The world is broken. Most days, I don’t know how to live in it. Because I believe in the healing power of love. Agape love. Love that is unconditional. But it feels like our society wants nothing to do with that. It feels like we are demanding love based on what we feel like we need. What we want. What we “deserve”. A love that makes us feel good. We are turning love into something that is solely received and not given. And I am tired. Exhausted. Exhausted by constantly being confronted by the utter brokenness of humanity with no solution. No upward trend. Everyone is hurting.

This culminated into a moment when I was in the shower, and I was reflecting on a past service trip I have taken to Mexico when I was 15. Each day, each team member spent one-on-one time with a disabled orphan. One day, I was paired with a teenage girl, I think about 2 years younger than I, who had cerebral palsy and little control over any part of her body. A leader helped me changed her diaper. I was not prepared to do that. For lunch, she had to be fed pureed food. I had a difficult time controlling my gag reflex. As I thought about this moment, a sudden, surprising, and uncontrollable sob escaped from my body.

What if she felt unloved in that moment? Did I make her feel disgusting? Uncared for? Then I thought about a moment where we were at the beach, and I had the thought to take her to the water. I held her in my arms as I sat on the beach while the waves came and gently swept over us. With each wave, her smile became wider. Her laugh, bursts of toneless guttural grunts, filled the air. Joy. I thought about the moment and began to weep. Hardly knowing why. I became so overcome that I had no choice but to crouch in the bathtub with the shower still running and steady myself by placing my hands on the ledge. I wept. I couldn’t remember her name. I wept. She had three sisters, and I knew that some of them had passed, but I couldn’t remember if she was one of them. I wept harder. I thought about cultures where disabled equals discarded. I wept. I thought about how she did not deserve me. She deserved more. I wept. I thought and cried out about how desperately people need love, and how inadequate I feel to bring it to them. I wept. I thought about all the sorrow I have encountered in my work, and that I have to quell all emotion for the sake of professionalism. I felt inhuman. I wept.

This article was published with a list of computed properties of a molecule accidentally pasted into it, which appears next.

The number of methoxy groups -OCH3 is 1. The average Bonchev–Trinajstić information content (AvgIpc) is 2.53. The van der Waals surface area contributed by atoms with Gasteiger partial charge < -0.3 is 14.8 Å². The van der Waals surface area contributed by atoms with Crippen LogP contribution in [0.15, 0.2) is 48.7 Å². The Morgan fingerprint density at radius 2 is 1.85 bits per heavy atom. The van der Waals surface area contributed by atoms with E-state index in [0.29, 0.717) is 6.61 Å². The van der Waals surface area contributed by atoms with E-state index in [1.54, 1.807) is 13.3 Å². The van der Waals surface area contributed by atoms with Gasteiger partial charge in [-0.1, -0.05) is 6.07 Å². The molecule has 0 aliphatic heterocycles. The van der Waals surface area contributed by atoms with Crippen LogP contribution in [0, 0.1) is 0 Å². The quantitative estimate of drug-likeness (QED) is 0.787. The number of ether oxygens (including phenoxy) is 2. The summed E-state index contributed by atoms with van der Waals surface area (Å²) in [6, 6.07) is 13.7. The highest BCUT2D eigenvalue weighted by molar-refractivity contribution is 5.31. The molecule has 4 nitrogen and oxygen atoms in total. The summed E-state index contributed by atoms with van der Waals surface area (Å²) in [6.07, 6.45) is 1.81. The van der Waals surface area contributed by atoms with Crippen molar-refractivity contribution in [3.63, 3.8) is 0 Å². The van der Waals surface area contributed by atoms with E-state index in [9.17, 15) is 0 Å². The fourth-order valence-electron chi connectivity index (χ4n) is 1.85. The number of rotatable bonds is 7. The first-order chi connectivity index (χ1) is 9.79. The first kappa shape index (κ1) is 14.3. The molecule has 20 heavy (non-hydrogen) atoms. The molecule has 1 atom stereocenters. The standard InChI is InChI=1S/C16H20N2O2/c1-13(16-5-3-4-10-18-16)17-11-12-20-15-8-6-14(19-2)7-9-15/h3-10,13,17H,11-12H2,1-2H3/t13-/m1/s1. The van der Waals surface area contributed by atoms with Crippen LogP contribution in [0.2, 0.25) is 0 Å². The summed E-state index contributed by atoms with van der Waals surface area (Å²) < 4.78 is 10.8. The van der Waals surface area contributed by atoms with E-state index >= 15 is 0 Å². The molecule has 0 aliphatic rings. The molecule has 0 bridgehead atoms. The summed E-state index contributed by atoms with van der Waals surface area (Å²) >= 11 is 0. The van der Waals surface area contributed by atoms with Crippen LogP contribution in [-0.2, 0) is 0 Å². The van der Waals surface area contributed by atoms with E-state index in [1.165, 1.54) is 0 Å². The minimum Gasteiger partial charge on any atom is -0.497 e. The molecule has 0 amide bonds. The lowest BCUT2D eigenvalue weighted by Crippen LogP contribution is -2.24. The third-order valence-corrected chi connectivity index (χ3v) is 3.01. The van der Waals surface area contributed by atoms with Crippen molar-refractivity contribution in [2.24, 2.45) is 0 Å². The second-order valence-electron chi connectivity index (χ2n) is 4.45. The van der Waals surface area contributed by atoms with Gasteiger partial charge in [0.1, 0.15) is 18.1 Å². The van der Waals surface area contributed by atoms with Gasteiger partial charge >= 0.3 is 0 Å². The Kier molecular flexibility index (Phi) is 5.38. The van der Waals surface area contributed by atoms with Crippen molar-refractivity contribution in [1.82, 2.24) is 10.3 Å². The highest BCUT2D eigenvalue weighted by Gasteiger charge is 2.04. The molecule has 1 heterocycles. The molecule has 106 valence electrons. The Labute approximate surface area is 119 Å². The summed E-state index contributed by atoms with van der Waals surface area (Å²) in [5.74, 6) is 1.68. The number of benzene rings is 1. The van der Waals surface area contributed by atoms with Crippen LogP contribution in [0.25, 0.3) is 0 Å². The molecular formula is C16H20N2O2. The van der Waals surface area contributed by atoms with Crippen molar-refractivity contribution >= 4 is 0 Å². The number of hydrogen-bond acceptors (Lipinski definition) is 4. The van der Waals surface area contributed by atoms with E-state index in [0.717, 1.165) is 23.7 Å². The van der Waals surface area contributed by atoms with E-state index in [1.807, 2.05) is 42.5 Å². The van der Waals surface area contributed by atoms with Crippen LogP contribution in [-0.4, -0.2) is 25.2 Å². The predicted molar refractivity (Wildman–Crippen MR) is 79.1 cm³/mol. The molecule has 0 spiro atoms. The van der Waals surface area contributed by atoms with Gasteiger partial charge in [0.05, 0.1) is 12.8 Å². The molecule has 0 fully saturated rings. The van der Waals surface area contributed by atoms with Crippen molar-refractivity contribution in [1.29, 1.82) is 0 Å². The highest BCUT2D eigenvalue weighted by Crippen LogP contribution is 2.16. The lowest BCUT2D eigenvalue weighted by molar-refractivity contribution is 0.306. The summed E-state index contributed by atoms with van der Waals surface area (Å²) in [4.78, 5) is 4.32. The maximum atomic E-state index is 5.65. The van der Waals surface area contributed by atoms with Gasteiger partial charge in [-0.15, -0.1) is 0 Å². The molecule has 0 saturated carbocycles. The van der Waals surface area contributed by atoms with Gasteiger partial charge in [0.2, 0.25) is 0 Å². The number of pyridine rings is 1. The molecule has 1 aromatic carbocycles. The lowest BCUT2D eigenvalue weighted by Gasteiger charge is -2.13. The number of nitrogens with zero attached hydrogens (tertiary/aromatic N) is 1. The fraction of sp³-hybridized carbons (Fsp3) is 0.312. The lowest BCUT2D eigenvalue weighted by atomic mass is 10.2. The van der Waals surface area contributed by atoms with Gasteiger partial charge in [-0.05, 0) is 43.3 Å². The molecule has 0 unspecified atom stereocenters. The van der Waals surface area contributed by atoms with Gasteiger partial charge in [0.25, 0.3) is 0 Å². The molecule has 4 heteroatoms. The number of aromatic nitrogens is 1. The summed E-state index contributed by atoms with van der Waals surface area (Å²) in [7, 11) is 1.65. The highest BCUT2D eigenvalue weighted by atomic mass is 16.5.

I can’t even tell you if I had tears streaming down my face. My whole body heaved and convulsed almost involuntarily to the point where I thought I might be sick. The weight of everything came crashing upon me. Yet, I did not feel hopeless. I felt God saying he was weeping with me. It was release. It was almost as if I felt human again. I am not meant to shut myself off to the profound sorrow in brokenness. In cruelty. In abuse.

I want to be a person that heals and does not take away. People need to be loved, and I want to try my best to give them that love. I want to treat everyone as if their actions do not determine their worth or dictate their identity. We are all broken. We can all be ignorant, cruel, selfish, and vindictive. We all want to be heard, understood, known, and accepted. Just because you DO something, it does not mean you ARE something.

We all deserve more than we are giving each other. And not because we earned it.